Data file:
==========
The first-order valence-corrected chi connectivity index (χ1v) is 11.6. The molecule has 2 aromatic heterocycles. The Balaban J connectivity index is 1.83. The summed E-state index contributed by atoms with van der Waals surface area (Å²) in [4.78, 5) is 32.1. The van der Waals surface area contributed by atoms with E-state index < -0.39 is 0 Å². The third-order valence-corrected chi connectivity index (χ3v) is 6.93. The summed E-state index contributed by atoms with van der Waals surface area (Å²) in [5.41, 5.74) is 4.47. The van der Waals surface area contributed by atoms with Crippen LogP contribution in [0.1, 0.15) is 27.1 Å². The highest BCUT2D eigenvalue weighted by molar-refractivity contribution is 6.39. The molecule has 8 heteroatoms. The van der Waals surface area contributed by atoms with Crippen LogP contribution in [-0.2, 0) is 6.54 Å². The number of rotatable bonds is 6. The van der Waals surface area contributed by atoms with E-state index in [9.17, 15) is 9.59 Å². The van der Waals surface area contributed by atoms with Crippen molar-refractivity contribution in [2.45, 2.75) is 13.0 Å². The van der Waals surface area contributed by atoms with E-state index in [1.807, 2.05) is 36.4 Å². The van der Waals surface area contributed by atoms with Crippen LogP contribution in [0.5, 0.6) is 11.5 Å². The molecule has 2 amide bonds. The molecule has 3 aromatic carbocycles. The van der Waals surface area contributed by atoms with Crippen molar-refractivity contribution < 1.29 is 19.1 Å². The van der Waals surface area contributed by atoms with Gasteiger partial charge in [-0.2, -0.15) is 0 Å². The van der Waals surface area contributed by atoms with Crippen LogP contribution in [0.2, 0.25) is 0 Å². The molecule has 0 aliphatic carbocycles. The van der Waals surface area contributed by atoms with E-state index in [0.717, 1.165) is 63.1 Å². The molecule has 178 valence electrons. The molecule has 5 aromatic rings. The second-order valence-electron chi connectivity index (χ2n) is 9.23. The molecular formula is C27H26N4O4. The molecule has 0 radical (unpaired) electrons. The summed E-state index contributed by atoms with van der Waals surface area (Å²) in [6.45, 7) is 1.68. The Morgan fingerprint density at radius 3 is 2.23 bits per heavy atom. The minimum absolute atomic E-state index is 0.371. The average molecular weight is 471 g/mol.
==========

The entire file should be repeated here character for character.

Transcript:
The first-order valence-corrected chi connectivity index (χ1v) is 11.6. The molecule has 2 aromatic heterocycles. The Balaban J connectivity index is 1.83. The summed E-state index contributed by atoms with van der Waals surface area (Å²) in [4.78, 5) is 32.1. The van der Waals surface area contributed by atoms with E-state index < -0.39 is 0 Å². The third-order valence-corrected chi connectivity index (χ3v) is 6.93. The summed E-state index contributed by atoms with van der Waals surface area (Å²) in [5.41, 5.74) is 4.47. The van der Waals surface area contributed by atoms with Crippen LogP contribution in [0.1, 0.15) is 27.1 Å². The highest BCUT2D eigenvalue weighted by molar-refractivity contribution is 6.39. The molecule has 8 heteroatoms. The van der Waals surface area contributed by atoms with Crippen LogP contribution in [-0.2, 0) is 6.54 Å². The number of rotatable bonds is 6. The van der Waals surface area contributed by atoms with E-state index in [9.17, 15) is 9.59 Å². The van der Waals surface area contributed by atoms with Crippen molar-refractivity contribution in [2.45, 2.75) is 13.0 Å². The van der Waals surface area contributed by atoms with E-state index in [1.807, 2.05) is 36.4 Å². The van der Waals surface area contributed by atoms with Crippen LogP contribution in [0.5, 0.6) is 11.5 Å². The molecule has 2 amide bonds. The molecule has 3 aromatic carbocycles. The van der Waals surface area contributed by atoms with Crippen molar-refractivity contribution < 1.29 is 19.1 Å². The van der Waals surface area contributed by atoms with Gasteiger partial charge in [-0.2, -0.15) is 0 Å². The van der Waals surface area contributed by atoms with Crippen LogP contribution in [0.2, 0.25) is 0 Å². The molecule has 0 aliphatic carbocycles. The van der Waals surface area contributed by atoms with E-state index in [0.717, 1.165) is 63.1 Å². The molecule has 178 valence electrons. The molecule has 5 aromatic rings. The second-order valence-electron chi connectivity index (χ2n) is 9.23. The molecular formula is C27H26N4O4. The molecule has 0 radical (unpaired) electrons. The summed E-state index contributed by atoms with van der Waals surface area (Å²) in [6.45, 7) is 1.68. The Morgan fingerprint density at radius 3 is 2.23 bits per heavy atom. The minimum absolute atomic E-state index is 0.371. The average molecular weight is 471 g/mol.